Tuesday, June 7, 2016

Last Big Primary Day: Revised Bernie Sanders Numbers

Last night I noted online that many Bernie fans were still convinced he could win the nomination.  His pathway to the nomination was a bit different than they originally planned (I'll get to that a bit later), but generally speaking there are many Bernie Sanders fans who believe he will be the eventual nominee.

Today is effectively the last day of the primary (the AP called it for Clinton last night), so this is Bernie's last chance.  Does he really have the chance that his followers say he does?  It seemed like another time to take a deep dive into the Sanders numbers.


I've looked at these numbers quite a few times on this blog, but the underlying method is this:
  • I only look at pledged delegates and make the general assumption that super delegates will get in line with the popular vote, as they did in 2012 for Obama. (I explored other models of super delegate agency as well.)
  • I compare pledged delegates and calculate the number/percent of remaining delegates needed to win the pledged-delegates only primary.
  • I use a logistic curve to calculate the percent by which Sanders needs to outperform polling in order to win the pledged-delegate primary.
First the current pledged delegate primary status, here's what it looks like graphically:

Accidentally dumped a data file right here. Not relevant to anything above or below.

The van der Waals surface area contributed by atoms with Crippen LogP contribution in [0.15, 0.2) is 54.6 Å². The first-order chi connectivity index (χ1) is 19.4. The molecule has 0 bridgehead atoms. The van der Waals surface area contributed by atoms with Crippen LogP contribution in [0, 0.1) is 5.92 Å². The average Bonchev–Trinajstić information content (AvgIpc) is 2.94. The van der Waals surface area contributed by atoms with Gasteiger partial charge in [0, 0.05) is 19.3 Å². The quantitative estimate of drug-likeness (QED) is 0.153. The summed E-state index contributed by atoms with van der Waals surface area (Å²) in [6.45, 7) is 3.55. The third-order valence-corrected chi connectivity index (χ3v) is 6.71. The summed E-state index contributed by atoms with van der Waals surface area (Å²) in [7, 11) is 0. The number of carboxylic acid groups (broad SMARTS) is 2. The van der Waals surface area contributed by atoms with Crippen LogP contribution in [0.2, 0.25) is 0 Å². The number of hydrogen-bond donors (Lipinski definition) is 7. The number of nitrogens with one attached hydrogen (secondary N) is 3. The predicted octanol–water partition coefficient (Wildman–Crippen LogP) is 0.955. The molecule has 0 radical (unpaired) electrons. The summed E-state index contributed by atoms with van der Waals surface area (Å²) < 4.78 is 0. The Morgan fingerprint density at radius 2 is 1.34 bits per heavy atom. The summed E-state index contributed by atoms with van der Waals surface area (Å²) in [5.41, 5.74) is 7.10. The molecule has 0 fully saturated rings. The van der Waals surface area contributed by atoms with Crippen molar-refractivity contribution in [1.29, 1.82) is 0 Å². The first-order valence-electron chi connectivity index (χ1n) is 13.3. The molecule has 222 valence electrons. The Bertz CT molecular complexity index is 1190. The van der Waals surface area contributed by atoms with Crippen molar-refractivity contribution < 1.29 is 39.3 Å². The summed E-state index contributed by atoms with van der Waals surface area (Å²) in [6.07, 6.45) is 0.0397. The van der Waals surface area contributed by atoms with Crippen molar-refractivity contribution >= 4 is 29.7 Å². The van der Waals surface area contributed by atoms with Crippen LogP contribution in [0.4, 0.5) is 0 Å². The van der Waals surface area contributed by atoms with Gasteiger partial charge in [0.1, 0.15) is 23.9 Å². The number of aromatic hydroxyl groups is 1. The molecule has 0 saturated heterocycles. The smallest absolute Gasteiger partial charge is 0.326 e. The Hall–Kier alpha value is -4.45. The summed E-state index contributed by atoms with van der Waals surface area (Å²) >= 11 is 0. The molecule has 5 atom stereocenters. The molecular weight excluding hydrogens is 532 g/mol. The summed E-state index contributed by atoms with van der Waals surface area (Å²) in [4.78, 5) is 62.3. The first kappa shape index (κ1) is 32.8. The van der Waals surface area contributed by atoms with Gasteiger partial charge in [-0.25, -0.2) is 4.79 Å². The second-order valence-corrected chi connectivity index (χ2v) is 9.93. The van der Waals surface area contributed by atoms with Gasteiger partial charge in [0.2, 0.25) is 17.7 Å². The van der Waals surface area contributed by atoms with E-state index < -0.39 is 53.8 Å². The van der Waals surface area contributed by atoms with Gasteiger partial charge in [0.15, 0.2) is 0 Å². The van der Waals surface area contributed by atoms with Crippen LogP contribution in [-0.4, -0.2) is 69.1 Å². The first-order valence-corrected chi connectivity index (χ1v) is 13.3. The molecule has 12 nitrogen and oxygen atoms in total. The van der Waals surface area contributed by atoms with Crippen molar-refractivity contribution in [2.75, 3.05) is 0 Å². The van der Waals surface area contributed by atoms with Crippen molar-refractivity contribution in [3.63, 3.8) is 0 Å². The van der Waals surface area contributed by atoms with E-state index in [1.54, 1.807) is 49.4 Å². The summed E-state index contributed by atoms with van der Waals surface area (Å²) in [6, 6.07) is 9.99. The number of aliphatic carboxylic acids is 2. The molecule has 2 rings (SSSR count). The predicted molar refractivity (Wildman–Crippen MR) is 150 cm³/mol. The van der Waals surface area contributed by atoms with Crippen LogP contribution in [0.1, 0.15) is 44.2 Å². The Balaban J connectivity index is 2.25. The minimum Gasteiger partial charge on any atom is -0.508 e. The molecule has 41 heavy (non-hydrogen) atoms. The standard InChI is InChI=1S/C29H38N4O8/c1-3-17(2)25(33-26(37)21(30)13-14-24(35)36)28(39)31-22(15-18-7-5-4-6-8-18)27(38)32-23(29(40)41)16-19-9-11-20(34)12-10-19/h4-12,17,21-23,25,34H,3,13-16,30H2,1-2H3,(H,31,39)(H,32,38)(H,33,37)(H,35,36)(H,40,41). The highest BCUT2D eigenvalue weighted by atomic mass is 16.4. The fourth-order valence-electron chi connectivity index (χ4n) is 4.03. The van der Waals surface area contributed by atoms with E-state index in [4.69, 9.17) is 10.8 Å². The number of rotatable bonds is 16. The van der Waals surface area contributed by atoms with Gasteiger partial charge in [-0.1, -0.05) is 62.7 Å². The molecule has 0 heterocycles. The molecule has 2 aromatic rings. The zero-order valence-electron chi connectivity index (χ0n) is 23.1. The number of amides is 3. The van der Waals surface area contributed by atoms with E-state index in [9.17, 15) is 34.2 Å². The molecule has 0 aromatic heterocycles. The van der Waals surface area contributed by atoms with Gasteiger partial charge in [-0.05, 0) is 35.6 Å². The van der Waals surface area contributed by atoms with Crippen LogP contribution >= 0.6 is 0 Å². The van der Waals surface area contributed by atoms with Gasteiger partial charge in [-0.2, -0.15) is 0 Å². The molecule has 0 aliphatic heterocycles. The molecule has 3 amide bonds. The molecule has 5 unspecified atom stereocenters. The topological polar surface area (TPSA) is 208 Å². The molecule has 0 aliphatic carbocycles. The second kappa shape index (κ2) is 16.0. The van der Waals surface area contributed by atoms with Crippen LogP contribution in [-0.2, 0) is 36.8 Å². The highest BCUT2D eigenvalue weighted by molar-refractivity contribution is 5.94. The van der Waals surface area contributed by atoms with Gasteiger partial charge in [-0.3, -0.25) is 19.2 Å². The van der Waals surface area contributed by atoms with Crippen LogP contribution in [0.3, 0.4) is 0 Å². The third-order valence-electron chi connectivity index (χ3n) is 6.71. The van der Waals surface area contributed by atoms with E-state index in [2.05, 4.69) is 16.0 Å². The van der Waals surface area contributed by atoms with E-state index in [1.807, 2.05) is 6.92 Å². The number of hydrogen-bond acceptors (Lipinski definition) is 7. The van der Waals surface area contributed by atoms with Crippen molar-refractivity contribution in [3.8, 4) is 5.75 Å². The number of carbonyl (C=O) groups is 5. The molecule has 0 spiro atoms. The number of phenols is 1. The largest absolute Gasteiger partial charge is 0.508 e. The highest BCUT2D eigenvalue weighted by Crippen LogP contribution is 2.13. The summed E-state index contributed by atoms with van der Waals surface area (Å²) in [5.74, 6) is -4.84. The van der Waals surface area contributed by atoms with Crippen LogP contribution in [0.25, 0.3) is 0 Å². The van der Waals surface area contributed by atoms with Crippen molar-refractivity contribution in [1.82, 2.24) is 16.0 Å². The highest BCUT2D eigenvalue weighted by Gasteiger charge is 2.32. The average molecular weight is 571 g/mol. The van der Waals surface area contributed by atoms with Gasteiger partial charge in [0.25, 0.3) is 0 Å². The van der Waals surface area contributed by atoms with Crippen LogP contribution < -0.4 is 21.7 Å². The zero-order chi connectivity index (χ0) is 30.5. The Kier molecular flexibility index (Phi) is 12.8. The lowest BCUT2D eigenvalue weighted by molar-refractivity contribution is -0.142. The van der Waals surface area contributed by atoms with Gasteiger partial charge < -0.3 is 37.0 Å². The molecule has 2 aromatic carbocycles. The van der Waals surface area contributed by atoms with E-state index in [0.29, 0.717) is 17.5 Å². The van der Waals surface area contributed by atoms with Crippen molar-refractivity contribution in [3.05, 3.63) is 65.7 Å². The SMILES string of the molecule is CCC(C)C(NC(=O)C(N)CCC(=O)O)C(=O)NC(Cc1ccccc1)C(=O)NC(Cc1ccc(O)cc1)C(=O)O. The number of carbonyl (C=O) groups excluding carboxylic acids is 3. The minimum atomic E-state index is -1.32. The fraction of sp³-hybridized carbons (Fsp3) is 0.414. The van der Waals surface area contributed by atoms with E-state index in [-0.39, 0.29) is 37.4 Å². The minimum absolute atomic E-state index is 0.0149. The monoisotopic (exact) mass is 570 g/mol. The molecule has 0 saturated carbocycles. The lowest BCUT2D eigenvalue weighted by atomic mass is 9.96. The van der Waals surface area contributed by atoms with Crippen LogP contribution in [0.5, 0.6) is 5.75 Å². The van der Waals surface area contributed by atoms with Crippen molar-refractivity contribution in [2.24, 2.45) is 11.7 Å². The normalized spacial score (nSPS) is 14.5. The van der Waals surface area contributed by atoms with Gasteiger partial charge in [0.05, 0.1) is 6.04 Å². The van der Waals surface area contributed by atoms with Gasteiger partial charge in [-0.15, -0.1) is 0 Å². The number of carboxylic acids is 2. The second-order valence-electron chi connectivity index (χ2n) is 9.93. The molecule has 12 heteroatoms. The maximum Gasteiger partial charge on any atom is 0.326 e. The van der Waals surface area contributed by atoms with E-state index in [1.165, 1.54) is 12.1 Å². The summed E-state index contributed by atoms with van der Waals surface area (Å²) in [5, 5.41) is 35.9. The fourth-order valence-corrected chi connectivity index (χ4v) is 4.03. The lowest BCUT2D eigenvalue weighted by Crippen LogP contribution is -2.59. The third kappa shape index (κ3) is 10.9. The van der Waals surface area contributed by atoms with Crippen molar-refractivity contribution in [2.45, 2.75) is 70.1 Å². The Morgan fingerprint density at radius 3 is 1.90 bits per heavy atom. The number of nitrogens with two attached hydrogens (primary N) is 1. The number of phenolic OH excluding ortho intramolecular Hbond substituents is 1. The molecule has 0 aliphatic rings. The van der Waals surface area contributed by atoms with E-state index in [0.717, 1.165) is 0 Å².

What does this mean?  Sanders needs to win 501, or 70% of remaining delegates in order to win the pledged-delegate primary.  

Comparing this to current polling by state, we can determine how Sanders needs to perform in each state.  The "post change percent" column represents the share of the vote he needs to win each state in order to win the nomination. While watching tonight (New Jersey results will likely come in first) you can track against this column to see Bernie's chances or securing the nomination (will need to win 63.7% in New Jersey, in all likelihood).

Here's the ultmate problem with these numbers: they require Bernie to outperform polling by an average of 22% (if he's currently polling at 50%, he will need 72.7% of the vote in that state).


In summary, Bernie's path to any kind of conventional "won the people's vote" election is mostly impossible at this point. In fact, this path has been largely cutoff for a couple of months now.  So is there any legitimate shot of a Sanders victory in the nomination?  The Sanders fans are actually pushing a low-probability idea that I mentioned earlier this year, wherein democratic super-delegates prefer Sanders in a general election versus Trump, and switch en masse prior to the convention.  


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